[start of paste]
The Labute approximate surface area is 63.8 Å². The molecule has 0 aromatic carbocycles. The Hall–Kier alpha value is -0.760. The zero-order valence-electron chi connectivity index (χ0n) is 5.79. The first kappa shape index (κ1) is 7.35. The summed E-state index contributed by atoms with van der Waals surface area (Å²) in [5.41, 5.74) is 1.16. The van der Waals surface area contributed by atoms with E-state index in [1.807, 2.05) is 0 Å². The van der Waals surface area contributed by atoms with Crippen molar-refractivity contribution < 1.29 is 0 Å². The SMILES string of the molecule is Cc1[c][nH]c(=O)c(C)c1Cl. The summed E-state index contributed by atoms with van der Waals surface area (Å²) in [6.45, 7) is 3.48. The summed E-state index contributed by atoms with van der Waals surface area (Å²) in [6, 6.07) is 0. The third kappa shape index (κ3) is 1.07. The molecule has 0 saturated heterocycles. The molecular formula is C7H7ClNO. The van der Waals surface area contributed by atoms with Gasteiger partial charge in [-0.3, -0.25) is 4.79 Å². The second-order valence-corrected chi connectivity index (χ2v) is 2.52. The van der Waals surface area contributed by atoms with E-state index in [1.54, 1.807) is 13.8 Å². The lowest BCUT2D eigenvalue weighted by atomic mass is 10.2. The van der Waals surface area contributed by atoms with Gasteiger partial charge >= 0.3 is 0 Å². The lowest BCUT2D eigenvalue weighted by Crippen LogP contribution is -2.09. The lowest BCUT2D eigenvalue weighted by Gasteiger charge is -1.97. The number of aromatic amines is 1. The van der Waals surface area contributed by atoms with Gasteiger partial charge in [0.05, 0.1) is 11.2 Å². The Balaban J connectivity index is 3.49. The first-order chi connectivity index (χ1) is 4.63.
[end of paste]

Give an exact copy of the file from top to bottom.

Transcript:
The Labute approximate surface area is 63.8 Å². The molecule has 0 aromatic carbocycles. The Hall–Kier alpha value is -0.760. The zero-order valence-electron chi connectivity index (χ0n) is 5.79. The first kappa shape index (κ1) is 7.35. The summed E-state index contributed by atoms with van der Waals surface area (Å²) in [5.41, 5.74) is 1.16. The van der Waals surface area contributed by atoms with E-state index in [1.807, 2.05) is 0 Å². The van der Waals surface area contributed by atoms with Crippen molar-refractivity contribution < 1.29 is 0 Å². The SMILES string of the molecule is Cc1[c][nH]c(=O)c(C)c1Cl. The summed E-state index contributed by atoms with van der Waals surface area (Å²) in [6.45, 7) is 3.48. The summed E-state index contributed by atoms with van der Waals surface area (Å²) in [6, 6.07) is 0. The third kappa shape index (κ3) is 1.07. The molecule has 0 saturated heterocycles. The molecular formula is C7H7ClNO. The van der Waals surface area contributed by atoms with Gasteiger partial charge in [-0.3, -0.25) is 4.79 Å². The second-order valence-corrected chi connectivity index (χ2v) is 2.52. The van der Waals surface area contributed by atoms with E-state index in [1.54, 1.807) is 13.8 Å². The lowest BCUT2D eigenvalue weighted by atomic mass is 10.2. The van der Waals surface area contributed by atoms with Gasteiger partial charge >= 0.3 is 0 Å². The lowest BCUT2D eigenvalue weighted by Crippen LogP contribution is -2.09. The lowest BCUT2D eigenvalue weighted by Gasteiger charge is -1.97. The number of aromatic amines is 1. The van der Waals surface area contributed by atoms with Gasteiger partial charge in [0.05, 0.1) is 11.2 Å². The Balaban J connectivity index is 3.49. The first-order chi connectivity index (χ1) is 4.63.